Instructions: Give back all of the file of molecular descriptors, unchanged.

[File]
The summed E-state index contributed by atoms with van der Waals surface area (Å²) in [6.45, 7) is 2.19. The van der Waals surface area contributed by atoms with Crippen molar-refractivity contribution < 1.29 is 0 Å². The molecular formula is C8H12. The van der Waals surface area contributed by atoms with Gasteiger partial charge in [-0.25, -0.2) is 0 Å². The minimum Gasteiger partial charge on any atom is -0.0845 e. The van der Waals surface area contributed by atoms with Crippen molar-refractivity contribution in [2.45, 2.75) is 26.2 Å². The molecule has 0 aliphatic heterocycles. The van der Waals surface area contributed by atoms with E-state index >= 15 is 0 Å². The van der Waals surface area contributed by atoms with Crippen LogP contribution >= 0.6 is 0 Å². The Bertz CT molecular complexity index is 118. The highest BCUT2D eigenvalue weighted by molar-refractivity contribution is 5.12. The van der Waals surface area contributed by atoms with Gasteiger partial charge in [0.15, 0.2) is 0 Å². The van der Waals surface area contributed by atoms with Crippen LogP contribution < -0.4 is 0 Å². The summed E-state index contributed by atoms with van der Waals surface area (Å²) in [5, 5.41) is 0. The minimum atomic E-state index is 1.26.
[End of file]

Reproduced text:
The summed E-state index contributed by atoms with van der Waals surface area (Å²) in [6.45, 7) is 2.19. The van der Waals surface area contributed by atoms with Crippen molar-refractivity contribution < 1.29 is 0 Å². The molecular formula is C8H12. The van der Waals surface area contributed by atoms with Gasteiger partial charge in [-0.25, -0.2) is 0 Å². The minimum Gasteiger partial charge on any atom is -0.0845 e. The van der Waals surface area contributed by atoms with Crippen molar-refractivity contribution in [2.45, 2.75) is 26.2 Å². The molecule has 0 aliphatic heterocycles. The van der Waals surface area contributed by atoms with E-state index >= 15 is 0 Å². The van der Waals surface area contributed by atoms with Crippen LogP contribution >= 0.6 is 0 Å². The Bertz CT molecular complexity index is 118. The highest BCUT2D eigenvalue weighted by molar-refractivity contribution is 5.12. The van der Waals surface area contributed by atoms with Gasteiger partial charge in [0.15, 0.2) is 0 Å². The van der Waals surface area contributed by atoms with Crippen LogP contribution < -0.4 is 0 Å². The summed E-state index contributed by atoms with van der Waals surface area (Å²) in [5, 5.41) is 0. The minimum atomic E-state index is 1.26.